To provide for notification to consumers before a video service collects visual or auditory information from the viewing area and to provide consumers with choices that do not involve the collection of such information, and for other purposes.

bill Progress


  • Not enacted
    The President has not signed this bill
  • The senate has not voted
  • The house has not voted
      house Committees
      Committee on Energy and Commerce
      Consumer Protection and Commerce
    IntroducedFebruary 27th, 2015
    No one, not a company or a government should have the right to monitor with a video or audio device without the written consent of the person being monitored. Even if a person agreed to being monitored, they should always have the right to view the records that a company or government has on them. Requests for the information should have to be met within 24 hours. Monitoring withour a persons permission would violate the 4th amendment.
    Like (81)
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    I voted nay on accident (really wish I was able to undo that). Why would anyone agree to be monitored without their permission?
    Like (21)
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    Share
    No monitoring/spying without consent or, if LEOs are involved, a warrant!
    Like (32)
    Follow
    Share
    This seems an obvious law, but it reminds you that everything is legal until it is expressly made illegal. As new technologies arise, sensible legislation is sometimes required to prevent rights abuses, in this case, the right to privacy.
    Like (9)
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    Nobody and nothing should be monitoring me and my home.
    Like (8)
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    Why are there microphones in the DVR in the first place?
    Like (8)
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    This is about the monitoring companies do, not monitoring the government does. Facebook, Amazon, Google, and more already monitor all of your activities and none of these companies are doing this for malicious purposes, only for advertising purposes. I don't see a problem with this and sometimes I've gotten really helpful information about products and events and companies because of their "recommended content". That's all this bill is about, it's NOT about the government monitoring you. And remember all those sci-fi stories where the computer knows what you want and then gets it for you without you having to think twice? This is the beginning of that technology. If you squash this you're squashing technological advancement and a rad future.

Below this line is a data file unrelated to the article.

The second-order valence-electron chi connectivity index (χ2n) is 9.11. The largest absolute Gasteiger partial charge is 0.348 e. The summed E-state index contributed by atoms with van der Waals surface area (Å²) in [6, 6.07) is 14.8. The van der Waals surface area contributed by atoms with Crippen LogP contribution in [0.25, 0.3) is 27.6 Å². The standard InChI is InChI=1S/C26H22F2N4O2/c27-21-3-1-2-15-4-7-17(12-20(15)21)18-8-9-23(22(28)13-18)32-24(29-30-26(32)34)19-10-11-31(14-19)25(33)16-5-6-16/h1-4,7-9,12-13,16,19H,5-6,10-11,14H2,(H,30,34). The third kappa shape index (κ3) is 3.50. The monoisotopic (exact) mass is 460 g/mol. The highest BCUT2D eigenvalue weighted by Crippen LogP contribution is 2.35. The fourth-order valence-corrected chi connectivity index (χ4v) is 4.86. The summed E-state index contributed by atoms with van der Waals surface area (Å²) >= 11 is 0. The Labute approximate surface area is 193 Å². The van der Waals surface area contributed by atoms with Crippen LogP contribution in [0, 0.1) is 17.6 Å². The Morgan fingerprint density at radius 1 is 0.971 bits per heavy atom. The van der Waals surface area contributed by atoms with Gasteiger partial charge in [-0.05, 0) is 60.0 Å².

Like (7)
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    Is this even a serious thing? 1984?
    Like (7)
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    I pay such companies to provide a service, not to spy on Me. If I want them to have this information, I will give it to them.
    Like (6)
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    Is it really freedom and privacy if you allow others to monitor your activity?
    Like (6)
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    You should be able to know such optimization is occurring, but it isn't the job of the federal government to mandate it.
    Like (4)
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    Everyone deserves their privacy
    Like (4)
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    Right to privacy means private.
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    My home, my space, my privacy.
    Like (3)
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    Big Brother is always watching
    Like (3)
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    This legislation is beneficial on the part of those who do not want monitoring. Although I may like the monitoring because it prompts personalized suggestions and ads, I understand that others may not want that and that is their choice. This would protect their right to not want that so i am totally for this.
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    This should go further to the point of preventing this service from even happening without approval from the consumer; it should be an optional agreement, separate from the terms that one would normally agree to.
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    Due to the tech society we now live in, it is near impossible to escape monitoring, but we should at least be able to choose when and where!
    Like (3)
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    Not knowing if you're being watched is not only creepy from a moral standpoint it's a direct violation of privacy.
    Like (3)
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    Don't sneak in spyware